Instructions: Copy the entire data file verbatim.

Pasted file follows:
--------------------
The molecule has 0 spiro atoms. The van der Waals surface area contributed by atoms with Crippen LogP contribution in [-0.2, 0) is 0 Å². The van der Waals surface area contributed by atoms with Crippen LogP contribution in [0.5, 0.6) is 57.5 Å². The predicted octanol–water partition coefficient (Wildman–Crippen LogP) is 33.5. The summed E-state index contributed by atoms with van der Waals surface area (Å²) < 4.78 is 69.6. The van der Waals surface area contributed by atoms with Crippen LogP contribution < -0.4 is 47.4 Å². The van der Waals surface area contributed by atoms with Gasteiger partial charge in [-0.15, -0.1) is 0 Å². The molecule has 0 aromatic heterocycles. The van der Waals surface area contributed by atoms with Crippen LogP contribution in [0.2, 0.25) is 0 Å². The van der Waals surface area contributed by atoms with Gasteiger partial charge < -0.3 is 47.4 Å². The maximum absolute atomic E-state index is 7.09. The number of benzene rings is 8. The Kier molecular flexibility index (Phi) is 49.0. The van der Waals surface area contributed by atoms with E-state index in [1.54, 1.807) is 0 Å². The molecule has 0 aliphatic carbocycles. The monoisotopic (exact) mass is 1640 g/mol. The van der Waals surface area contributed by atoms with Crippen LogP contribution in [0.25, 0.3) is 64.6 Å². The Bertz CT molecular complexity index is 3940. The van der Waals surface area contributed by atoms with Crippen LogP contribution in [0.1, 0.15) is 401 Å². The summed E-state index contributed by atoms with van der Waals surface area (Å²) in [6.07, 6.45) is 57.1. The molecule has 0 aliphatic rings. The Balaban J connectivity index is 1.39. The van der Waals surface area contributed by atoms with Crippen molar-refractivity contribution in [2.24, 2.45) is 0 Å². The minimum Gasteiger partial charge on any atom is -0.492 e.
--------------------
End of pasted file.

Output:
The molecule has 0 spiro atoms. The van der Waals surface area contributed by atoms with Crippen LogP contribution in [-0.2, 0) is 0 Å². The van der Waals surface area contributed by atoms with Crippen LogP contribution in [0.5, 0.6) is 57.5 Å². The predicted octanol–water partition coefficient (Wildman–Crippen LogP) is 33.5. The summed E-state index contributed by atoms with van der Waals surface area (Å²) < 4.78 is 69.6. The van der Waals surface area contributed by atoms with Crippen LogP contribution < -0.4 is 47.4 Å². The van der Waals surface area contributed by atoms with Gasteiger partial charge in [-0.15, -0.1) is 0 Å². The molecule has 0 aromatic heterocycles. The van der Waals surface area contributed by atoms with Crippen LogP contribution in [0.2, 0.25) is 0 Å². The van der Waals surface area contributed by atoms with Gasteiger partial charge < -0.3 is 47.4 Å². The maximum absolute atomic E-state index is 7.09. The number of benzene rings is 8. The Kier molecular flexibility index (Phi) is 49.0. The van der Waals surface area contributed by atoms with E-state index in [1.54, 1.807) is 0 Å². The molecule has 0 aliphatic carbocycles. The monoisotopic (exact) mass is 1640 g/mol. The van der Waals surface area contributed by atoms with Crippen LogP contribution in [0.25, 0.3) is 64.6 Å². The Bertz CT molecular complexity index is 3940. The van der Waals surface area contributed by atoms with Crippen LogP contribution in [0.1, 0.15) is 401 Å². The summed E-state index contributed by atoms with van der Waals surface area (Å²) in [6.07, 6.45) is 57.1. The molecule has 0 aliphatic rings. The Balaban J connectivity index is 1.39. The van der Waals surface area contributed by atoms with Crippen molar-refractivity contribution in [2.24, 2.45) is 0 Å². The minimum Gasteiger partial charge on any atom is -0.492 e.